Steam rooms are enclosed spaces that are heated with steam. The temperatures vary, but steam rooms are typically kept somewhere around 110°F. You’ve probably seen steam rooms before at your gym or inside a spa.
Steam rooms are similar to saunas. Both encourage you to sit in a small, heated room, and both claim your health will benefit. The big difference is in the type of heat that they provide. A sauna uses dry heat, usually from hot rocks or a closed stove. Steam rooms are heated by a generator filled with boiling water.
While a sauna may help relax and loosen your muscles, it won’t have the same health benefits of a steam room. The key to the steam room’s unique health benefits is the humidity.
A steam room can improve your health in several ways.
Sitting in a steam room might significantly improve your cardiovascular health. A study of older individuals showed that moist heat improved circulation, especially in extremities. Improved circulation can lead to lowered blood pressure and a healthier heart. It can also promote healing of broken skin tissue.
Lowers blood pressure
Research shows that in a steam room, some people’s bodies release hormones that change their heart rate. One of these hormones, called aldosterone, regulates your blood pressure. When aldosterone is released from sitting in the steam room, it can help lower high blood pressure. This is part of the reason that the steam room makes you feel relaxed.
Being in the steam room can also decrease your body’s production of cortisol. Cortisol is the hormone that regulates the level of stress that you feel. When your cortisol levels drop, you feel more in control and relaxed. Spending a few minutes in a relaxed state not only improves your health, but also helps heal your mind and improve your focus.
Steam rooms create an environment that warms the mucous membrane and encourages deep breathing. As a result, using one can help break up congestion inside your sinuses and lungs.
Steam therapy used for treating colds and sinus infections at home is controversial because of the potential to scald yourself if you do it incorrectly. But steam rooms are relatively safe in comparison, as long as you don’t stay inside too long. An older study done on a group of children found that kids with respiratory infections recovered more quickly after steam therapy than kids who did not use steam therapy.
Do not use a stream room if you have a fever.
Promotes skin health
Through environmental exposure, all sorts of toxins can become trapped underneath your skin. Steam rooms help solve that problem by using heat to open up your pores. The warm condensation rinses away the dirt and dead skin that can lead to breakouts. As a result, you may have clearer and more even-toned skin.
Aids in workout recovery
The pain you feel after working out is called delayed onset muscles soreness (DOMS). Professional athletes have known for decades that heat therapy can help them recover from training workouts. Heat can penetrate deep into muscle tissue and help relieve DOMS. A recent study showed that moist heat works as effectively and also more quickly than dry heat in muscle recovery.
Loosens stiff joints
Warming up before a workout is critical in avoiding injury. Using a steam room as part of your warm-up could help you reach maximum mobility during activities such as running, Pilates, and yoga. One study investigated the effects. Heat was applied to the knee joint before activity, and as a result, the joint was far more flexible and relaxed. The results showed that heat can help reduce injury before a workout. It was also found that women especially benefitted from heat therapy on the knee joint to prevent injury.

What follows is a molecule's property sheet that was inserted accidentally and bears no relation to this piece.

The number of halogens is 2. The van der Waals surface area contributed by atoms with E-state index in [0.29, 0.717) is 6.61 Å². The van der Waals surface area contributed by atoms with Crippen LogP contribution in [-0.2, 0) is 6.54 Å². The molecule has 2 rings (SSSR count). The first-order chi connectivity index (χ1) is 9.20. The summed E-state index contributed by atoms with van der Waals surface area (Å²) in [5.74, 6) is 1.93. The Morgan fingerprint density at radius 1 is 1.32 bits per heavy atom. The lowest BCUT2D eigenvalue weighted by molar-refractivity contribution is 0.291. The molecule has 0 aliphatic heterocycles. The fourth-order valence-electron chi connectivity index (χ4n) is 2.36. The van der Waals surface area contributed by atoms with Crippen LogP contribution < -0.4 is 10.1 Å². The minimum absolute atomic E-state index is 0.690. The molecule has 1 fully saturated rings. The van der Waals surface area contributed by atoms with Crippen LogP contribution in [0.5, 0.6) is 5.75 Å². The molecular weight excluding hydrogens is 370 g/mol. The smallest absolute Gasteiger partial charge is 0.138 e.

When you’re in the steam room or sauna, your heart rate increases. If you use a steam room after an aerobic workout, your heart rate is already elevated, and the steam room can prolong that elevation. When used correctly, experts note that saunas and steam rooms stimulate your body in ways that typical exercise does not.
Sweating it out in the steam room isn’t a tool to lose weight quickly. Any weight you lose in the steam room is water weight, and you’ll need to replace it by drinking water to avoid dehydration. But using steam rooms regularly as a way to burn more calories at the gym could help your diet and exercise routine be more effective.
Boosts the immune system
Different forms of hydrotherapy are known to boost immunity, and steam rooms are no exception. Exposing your body to warm water stimulates leukocytes, which are cells that fight infection. Sitting in a steam room when you’re fighting off a cold shouldn’t be your first line of defense, though, as there’s no proof that the steam can kill a brewing infection. But using steam rooms regularly will give your bloodstream an immunity boost that could lead to you getting sick less often.
Steam rooms have plenty of potential health benefits, but they can be harmful if you overuse them. Staying in a steam room for more than 15 minutes can dehydrate you.
Steam rooms can also host other people’s germs. The steam isn’t hot enough to kill some types of bacteria, and the warmth may even increase the number of bacteria.
Steam rooms alone can’t treat serious conditions. And while they can raise your heart rate and make your exercise more effective, steam rooms are not a substitute for exercise. If you are pregnant, immune-compromised, or recovering from surgery, avoid the steam room and sauna until you get the all-clear from your doctor.
Adding a stop in the steam room to your postworkout routine can decrease your recovery time and help you feel healthier. While steam rooms should never replace treatments that your doctor has prescribed, they are a great place to unwind and reap some health benefits while you’re at it.
Always practice good steam room hygiene by wearing flip-flops, sitting on a towel, and rinsing off with a lukewarm shower to get rid of bacteria after time in a steam room.